• Storage device 204 may comprise any appropriate information storage device, including combinations of magnetic storage devices (e.g., magnetic tape and hard disk drives), optical storage devices such as CDs and/or DVDs, and/or semiconductor memory devices such as Random Access Memory (RAM) devices and Read Only Memory (ROM) devices.
  • Storage device 204 stores one or more programs 210 for controlling processor 200. The programs 210 comprise processor-executable process steps of trading system 102, including process steps that constitute processes provided in accordance with principles of the present invention, as described in more detail below. Processor 200 performs instructions of programs 210, and thereby operates in accordance with the present invention. In some embodiments, programs 210 may be configured, at least in part, as a neural network or other type of program using techniques known to those skilled in the art to achieve the functionality described herein. In some embodiments, programs 210 may provide the functionality of each of the major components of trading system 102, including execution core 110, router 112 and data analysis and storage capability 114 (FIG. 1). Further details of the programs 210 will be discussed below.
  • Any or all process steps of trading system 102 may be read from a computer-readable medium, such as a floppy disk, a CD-ROM, a DVD-ROM, a Zip™ disk, a magnetic tape, or a signal encoding the process steps, and then stored in storage device 204 in a compressed, uncompiled and/or encrypted format. Processor-executable process steps being executed by processor 200 may typically be stored temporarily in RAM (not separately shown) and executed therefrom by processor 200. In alternative embodiments, hard-wired circuitry may be used in place of, or in combination with, processor-executable process steps for implementation of processes according to embodiments of the present invention. Thus, embodiments of the present invention are not limited to any specific combination of hardware and software.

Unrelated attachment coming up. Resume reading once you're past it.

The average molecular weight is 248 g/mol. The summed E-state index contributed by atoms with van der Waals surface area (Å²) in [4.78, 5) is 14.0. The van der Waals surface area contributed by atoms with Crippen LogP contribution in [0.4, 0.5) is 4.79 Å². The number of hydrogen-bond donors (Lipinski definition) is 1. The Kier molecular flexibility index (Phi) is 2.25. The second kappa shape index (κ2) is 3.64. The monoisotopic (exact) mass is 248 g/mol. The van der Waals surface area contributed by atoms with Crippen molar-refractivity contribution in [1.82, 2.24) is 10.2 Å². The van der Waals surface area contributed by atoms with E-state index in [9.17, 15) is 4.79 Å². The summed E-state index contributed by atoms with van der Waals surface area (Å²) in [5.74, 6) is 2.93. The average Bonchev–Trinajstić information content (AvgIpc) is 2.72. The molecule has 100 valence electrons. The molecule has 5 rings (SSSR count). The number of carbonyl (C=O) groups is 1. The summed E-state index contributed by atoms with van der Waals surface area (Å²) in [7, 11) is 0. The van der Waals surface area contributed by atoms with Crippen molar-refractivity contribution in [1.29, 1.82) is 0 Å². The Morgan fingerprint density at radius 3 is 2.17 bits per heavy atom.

• Storage device 204 also stores databases, including, for example, order destination attribute databases 212 relating to individual securities and “generic” order destination attribute databases 214, which store data concerning attributes of order destinations with respect to a plurality of and/or all securities traded at an order destination. For example, in some embodiments, the generic order destination attribute databases may contain data that represents characteristics of all trading activity on the order destinations, or of all trading activity in securities that are not represented in the individual security databases 212. In some embodiments, respective dedicated databases 212 may be maintained for perhaps 100 or 200 leading securities for a given securities market. Routing decisions for these securities may be based at least in part on data stored in the respective dedicated databases 212 for those securities. Routing decisions for other securities may be based at least in part on data stored in generic databases 214.